Stay tuned! God is faithful.

The Twelfth Sunday after Pentecost
Proper 16 - Year A
Exodus 1:8-2:10

Now a new king arose over Egypt, 
who did not know Joseph....

How quickly we forget.  Unlike other members of the animal kingdom, human beings carry around nearly all the information necessary to be a member of their species in their stories and not in their genes.  Activities which we perform by reflex or at the bidding of our hormones are precious few.   Instead, our children go to school.  They learn at their parents’ or grandparents’ knee.  They read from books.  Stories may be supple or rigid.  Stories can evolve and merge with the stories of neighbours.  They can be transformed in the retelling.  Rigid stories tend to be fragile.  National myths can be destructive.  And yet, civilizations can and do collapse when the cultural contents of the human story are forgotten.  Skip a generation and you will take a step way back into time.

The scenario described at the beginning of the stories concerns the new Egyptian king who, by malevolence or ignorance, “forgets” the role which God, Joseph and the Hebrews had played in the preservation of Egypt during the years of famine.  By intention or accident, the story of Egypt has a chapter ripped from its book.   Fellow citizens – artisans and laborers – established residents of great Egyptian cities became, in a moment, a despised minority.  We don’t need to look much beyond the 20th and 21st centuries to find analogs for this process within living memory. 

For the readers of the Book of Exodus, be they Christian or Jewish, there can be no question as to the outcome.  The descendants of Abraham living in Egypt have a purpose and a destiny that will not be cut off.   They are part of a larger and more important narrative than the one by which Pharaoh hopes to purify his kingdom.  At issue, here again, is the overarching question:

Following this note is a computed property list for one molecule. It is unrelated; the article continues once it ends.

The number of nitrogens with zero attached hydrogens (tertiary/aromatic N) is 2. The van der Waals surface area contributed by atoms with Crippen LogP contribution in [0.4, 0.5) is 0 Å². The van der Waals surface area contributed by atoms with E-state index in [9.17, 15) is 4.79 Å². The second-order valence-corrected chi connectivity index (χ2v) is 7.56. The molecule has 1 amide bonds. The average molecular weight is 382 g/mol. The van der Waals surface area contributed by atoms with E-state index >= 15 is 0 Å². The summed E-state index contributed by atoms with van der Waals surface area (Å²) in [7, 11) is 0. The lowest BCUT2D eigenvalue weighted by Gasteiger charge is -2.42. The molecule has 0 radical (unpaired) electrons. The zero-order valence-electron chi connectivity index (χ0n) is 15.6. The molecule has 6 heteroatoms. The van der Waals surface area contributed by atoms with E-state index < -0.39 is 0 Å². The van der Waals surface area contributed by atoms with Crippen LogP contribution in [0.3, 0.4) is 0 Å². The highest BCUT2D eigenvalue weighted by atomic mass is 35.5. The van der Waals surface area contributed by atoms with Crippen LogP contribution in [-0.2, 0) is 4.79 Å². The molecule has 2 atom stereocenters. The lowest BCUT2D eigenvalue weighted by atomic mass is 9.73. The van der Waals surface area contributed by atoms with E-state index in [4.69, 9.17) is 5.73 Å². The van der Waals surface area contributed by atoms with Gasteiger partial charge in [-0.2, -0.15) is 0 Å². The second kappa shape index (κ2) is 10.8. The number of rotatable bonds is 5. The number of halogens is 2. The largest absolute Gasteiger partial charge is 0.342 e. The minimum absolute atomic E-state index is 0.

How will God remain faithful to his promises to Abraham
to bless his descendants and, through them, the entire world?

There is no other question in Exodus.   Frankly, there is no other question in the Gospels or the Acts of the Apostles.  We remain glued to the page because the risks are many and, as is the case throughout the Old and New Testaments, human agents are used to propel the Promise through the ages.  Patriarchs, prophets and saints need to say “yes” and we don’t know if they will.  The promise may even need to be placed within a little basket of reeds daubed with pitch and bitumen and set out into the reedy edges of a great river.  And yes – it all must matter to you, who are praying for your little churches and saying “yes” to your part in the story, who pray that your children remain part of the same narrative, who wonder how God’s people will ever find their voice in a world grown suddenly more unstable and chaotic.  

Stay tuned!  Hold on to the handrails!  You are part of this story.  It's never been one for the faint-hearted.  

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